17 years of field work: Q+A with MSF's Malcolm Hugo
Psychologist Malcolm Hugo is one of Médecins Sans Frontières (MSF) Australia’s most experienced field workers. He has completed more than 20 field assignments, including responding to some of the key humanitarian crises of recent times.
His assignments have included responding to the 2004 tsunami in Indonesia, the 2010 Haiti earthquake, the Ebola outbreak in Sierra Leone in 2014, and missions in Iraq in 2019 and Greece in 2021. Here he answers questions about his experiences with MSF over the past 17 years.
What led you to work with Médecins Sans Frontières?
After working as a clinical psychologist in Australia with children, adolescents and adults, I became interested in working with Médecins Sans Frontières when my own children became independent. I have always liked to travel, experience different cultures and meet new people. I also think it’s healthy to be out of your comfort zone occasionally.
My first placement was for six months in Aceh following the 2004 earthquake and tsunami; I have continued to work with Médecins Sans Frontières ever since.
Could you describe a patient who made an impact on you?
After Typhoon Haiyan in the Philippines in 2013, I visited the worst-hit areas to find those most in need. I worked with a couple who had lost their two children, aged nine and ten, during the typhoon. They had been searching for their bodies for over a week when I met them in the ruins of their small house, contemplating ending their own lives because of their overwhelming grief.
After our first session, the father agreed to give his loaded rifle to a neighbour for safekeeping. I visited them daily for a couple of days, then whenever I could over the next month. Within a few weeks, despite their grief, they were more talkative, sleeping better and no longer considering suicide: they were showing signs of recovery. With help, they started rebuilding their house, replanting their few crops and became confident they could make a new life for themselves.
How do you support people in difficult ongoing situations with no easy resolutions?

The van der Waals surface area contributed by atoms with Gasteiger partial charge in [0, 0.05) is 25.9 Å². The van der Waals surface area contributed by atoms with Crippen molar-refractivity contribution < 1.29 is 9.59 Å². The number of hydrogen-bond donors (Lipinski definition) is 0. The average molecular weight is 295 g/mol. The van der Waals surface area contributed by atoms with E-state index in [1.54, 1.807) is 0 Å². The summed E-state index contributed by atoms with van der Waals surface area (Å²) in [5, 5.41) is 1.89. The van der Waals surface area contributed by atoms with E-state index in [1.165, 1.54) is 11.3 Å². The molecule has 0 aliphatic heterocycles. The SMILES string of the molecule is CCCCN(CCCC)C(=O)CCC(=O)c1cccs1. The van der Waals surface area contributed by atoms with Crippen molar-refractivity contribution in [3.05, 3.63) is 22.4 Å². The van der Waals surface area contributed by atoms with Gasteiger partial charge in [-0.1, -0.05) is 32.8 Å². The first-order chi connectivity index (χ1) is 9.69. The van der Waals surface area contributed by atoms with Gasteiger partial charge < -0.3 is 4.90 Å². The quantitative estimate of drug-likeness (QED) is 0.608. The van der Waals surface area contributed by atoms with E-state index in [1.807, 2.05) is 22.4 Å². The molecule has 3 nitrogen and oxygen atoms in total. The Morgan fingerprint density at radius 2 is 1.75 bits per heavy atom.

The basic emotions are universal, but their expression is different in different cultures. The challenge is providing evidenced-based solutions in the appropriate contextual and cultural way. You are always trying to prioritise multiple needs.
For example, in my most recent mission in Greece, there were refugees from different countries and cultures such as Afghanistan, Congo, Syria and Somalia. Many had experienced multiple traumas and some had identifiable problems such as PTSD. By employing asylum seekers as translators and cultural interpreters, we could provide culturally appropriate approaches to reducing their distress.
What have been your most memorable assignments?
In projects in Ethiopia and Pakistan, working with malnourished children, we provided nourishment, but also trained their mothers to provide the stimulation that children require – singing to them, telling them stories, massaging them – to improve their development. This helped parent-child bonding and had the added benefit of alleviating the mothers’ depression.
I also worked in Sierra Leone during the Ebola outbreak in 2014: when I arrived, they’d thought they had it under control, then all hell broke loose. Ours was the only treatment centre in Sierra Leone at that stage. We had people coming from everywhere, international press arriving and then staff started getting Ebola. The combination of working with patients and sick staff members was very stressful.
But the most memorable have been the natural disasters – the first one in Aceh and also Haiti in 2010. That level of disruption, with 200,000 people killed, is mind-blowing.
Are there any individuals who stand out in your memory?
One eight-year-old Syrian girl had spent many months in a camp for displaced persons in northern Iraq after her family escaped from an ISIS stronghold. On their lengthy journey, the girl trod on a landmine. She was thrown high in the air, fractured both legs and had shrapnel wounds to her face and body.
After recovering from her physical injuries, she was experiencing night terrors, wouldn’t leave the tent, was bed wetting and selectively mute. With her mother’s assistance, and daily visits from a local MSF counsellor, we began step-by-step activities – walking to a nearby children’s group and participation in a bed wetting program. Despite initial embarrassment about her facial scars, she went on to attend a larger children’s group with the aim of enrolling in the camp school.
These situations are not easily resolved, but you try to get people back to functioning as normally as possible.
What has been the most satisfying part of your work with Médecins Sans Frontières?
Making a difference with individuals is always satisfying. I’ve been on over 20 projects, so there have been a lot of people saying they feel better.
And the relationship with local MSF staff is really rewarding. The translator and cultural interpreter is the most valued person you work with. Before I see a patient, I have to explain my plan and treatment rationale to the translator because certain approaches could seem counterproductive. I still get emails from local MSF staff who have gone on to study psychology or education, or further work with MSF.
What would your advice be to others who are contemplating working with Médecins Sans Frontières?
I feel so fortunate that I’ve had the opportunity: I’d recommend anyone do it. I try to keep things in balance while I’m there. You’ll be working with other international staff, you’ll have cultural constraints and you’ll be working without your usual resources: it’s not easy but overall, it’s a really enriching experience.
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